As the saying goes, “Save it to cherish or leave it to perish”
If each scientist could keep track of one species, we would need 81 thousand scientists just for molluscs alone (that is more than double the size of the population of Monaco). One way to study diversity and to validate specimens collected is via modern DNA analyses. Every organism that belongs to the same species shares a number of genetic traits in their DNA that are unique from all other species. By comparing the DNA of known representatives of a species we can determine the status of undefined specimens based on these similarities. This can help, especially when morphological or anatomical characters are less informative or confusing to the eye.
DNA extraction at Justus Liebig University, Giessen.
Today ecologists and conservationists are beginning to recognise the importance of this tool, most especially in invertebrates (those small little guys at the bottom of the food chain nobody really cares about), which have seen far less historical interest compared to large mammals or birds. However, invertebrates provide an immense array of ecological services; bees pollinate (a service predicted to be worth 153 billion Euros a year), woodlice help process decaying matter, earthworms aerate soil (increasing its fertility), and aquatic snails, like the genus Theodoxus, help control harmful algae and provide a useful food source for many fish species. And while we notice the decline of the sturgeon or the wild salmon, we often fail to think about what is happening to their food.
A Theodoxus sp. from the Balkans foraging on algae.
Theodoxus species are small aquatic snails, traditionally common in fresh and brackish water ecosystems from Western Europe to the Near East, where they provide a valuable contribution to ecosystems. However, scientific reports are becoming rifer, suggesting their absence in once abundant areas and even showing localised extinctions in some places. Importantly, if fish can’t eat or waters get overgrown with algae or plants, then the fish die, and who knows what that would mean for us as humans. Conservation in Europe and the Near East remains challenging, let alone for snails. Pressure for land resources, agriculture and housing mean conservation efforts in this part of the world need to have robust strategies and conserve the most diversity in the least amount of space.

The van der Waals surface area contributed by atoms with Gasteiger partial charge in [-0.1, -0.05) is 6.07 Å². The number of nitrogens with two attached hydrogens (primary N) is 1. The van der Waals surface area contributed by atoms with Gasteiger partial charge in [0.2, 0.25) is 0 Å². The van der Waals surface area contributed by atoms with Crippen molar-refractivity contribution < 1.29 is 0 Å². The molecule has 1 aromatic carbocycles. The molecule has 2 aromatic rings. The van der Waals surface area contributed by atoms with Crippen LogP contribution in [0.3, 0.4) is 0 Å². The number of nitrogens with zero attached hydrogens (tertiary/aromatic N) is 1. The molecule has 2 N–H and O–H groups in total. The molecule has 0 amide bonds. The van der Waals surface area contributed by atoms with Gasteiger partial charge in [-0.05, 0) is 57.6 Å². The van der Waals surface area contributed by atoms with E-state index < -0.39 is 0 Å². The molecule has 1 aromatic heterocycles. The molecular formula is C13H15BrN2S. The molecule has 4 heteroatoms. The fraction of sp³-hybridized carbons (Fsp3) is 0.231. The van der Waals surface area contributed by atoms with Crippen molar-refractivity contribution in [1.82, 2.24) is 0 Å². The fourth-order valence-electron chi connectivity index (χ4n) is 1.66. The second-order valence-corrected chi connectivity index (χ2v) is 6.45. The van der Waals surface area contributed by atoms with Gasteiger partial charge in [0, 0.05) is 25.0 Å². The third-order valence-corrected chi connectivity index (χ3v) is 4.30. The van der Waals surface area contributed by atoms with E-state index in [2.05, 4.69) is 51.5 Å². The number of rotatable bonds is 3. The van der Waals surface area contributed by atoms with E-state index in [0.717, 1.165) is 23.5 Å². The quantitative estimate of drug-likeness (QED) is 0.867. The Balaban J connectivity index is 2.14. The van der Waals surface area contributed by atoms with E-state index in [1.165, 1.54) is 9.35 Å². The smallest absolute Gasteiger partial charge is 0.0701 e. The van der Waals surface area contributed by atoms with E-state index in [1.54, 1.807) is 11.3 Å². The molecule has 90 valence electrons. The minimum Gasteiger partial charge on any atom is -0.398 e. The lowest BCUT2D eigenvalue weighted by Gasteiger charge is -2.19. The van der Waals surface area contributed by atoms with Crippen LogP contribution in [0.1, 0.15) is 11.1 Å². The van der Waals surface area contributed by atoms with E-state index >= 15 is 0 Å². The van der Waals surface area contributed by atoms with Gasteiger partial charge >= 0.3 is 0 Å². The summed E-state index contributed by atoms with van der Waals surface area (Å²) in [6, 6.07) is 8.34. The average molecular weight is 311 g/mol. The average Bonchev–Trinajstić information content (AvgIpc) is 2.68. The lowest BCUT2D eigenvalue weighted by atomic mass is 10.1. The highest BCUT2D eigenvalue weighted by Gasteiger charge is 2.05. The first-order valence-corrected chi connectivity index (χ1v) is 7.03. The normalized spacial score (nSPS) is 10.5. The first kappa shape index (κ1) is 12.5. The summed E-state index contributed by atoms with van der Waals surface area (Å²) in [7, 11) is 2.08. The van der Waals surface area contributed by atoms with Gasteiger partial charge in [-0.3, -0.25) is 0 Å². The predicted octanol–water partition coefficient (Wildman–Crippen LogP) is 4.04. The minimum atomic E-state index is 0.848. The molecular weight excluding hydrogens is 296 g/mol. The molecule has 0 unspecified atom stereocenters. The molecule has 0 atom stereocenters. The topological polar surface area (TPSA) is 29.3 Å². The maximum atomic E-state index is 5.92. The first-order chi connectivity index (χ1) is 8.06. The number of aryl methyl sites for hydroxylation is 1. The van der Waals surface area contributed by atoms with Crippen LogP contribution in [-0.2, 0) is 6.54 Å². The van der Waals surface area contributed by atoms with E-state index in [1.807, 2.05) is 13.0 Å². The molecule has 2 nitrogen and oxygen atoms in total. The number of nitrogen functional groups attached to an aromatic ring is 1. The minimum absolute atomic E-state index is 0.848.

Various shell patterns of different Theodoxus spp.
Probably the most striking feature of Theodoxus is their intriguing shell. The range in patterns, shapes and colours have lead naturalist, even as famous as Lamarck, to describe species of Theodoxus. Unfortunately recent studies suggest shell patterns may be poor characters for distinguishing Theodoxus species as, even within species, there is a lot of variation. Basing a conservation strategy or a management plan simply on morphology, without the aid of a genetic perspective, may thus be poor for conserving diversity of this primary, but very important, group. As part of the EU project PRIDE program (European Union Horizon 2020 Innovative Training Network), in the Institute for Animal Ecology and Systematics at Justus Liebig University, Giessen, Germany, the questions are being investigated. By undertaking a broad scale genetic study, the diversity we have left in the genus is being unearthed, areas where multiple species of Theodoxus may be present are being identified and regions where species may have retreated to in the past are being discovered.
Collecting Theodoxus for DNA analyses in the Limans of Ukraine
The question still remains though, “why care about conserving the diversity rather than conserving the areas where the highest biomass occurs?”. The answer is quite a simple one; different species or even different genetic lineages have different characteristics. For example, one species may be able to process higher amounts of harmful algae than others, while another species may be able to handle a greater range in water temperatures (allowing it to survive in harsher environments), a third may be able to reproduce faster and be a better food source for fish. Unfortunately at this stage we just not that sure what is what, and till we know the potentials of each species it is important we conserve as much diversity as possible.
Stephan Covey once said about human ethnicity, “Strength lies not in our similarities, but in our differences.” This is no truer for humans as it is for nature in general and Theodoxus in particular.
- By: Arthur Sands
- PRIDE early stage researcher at the Justus Liebig University, Germany
- Office: +49 6419935721
- Email: Arthur.F.Sands@allzool.bio.uni-giessen.de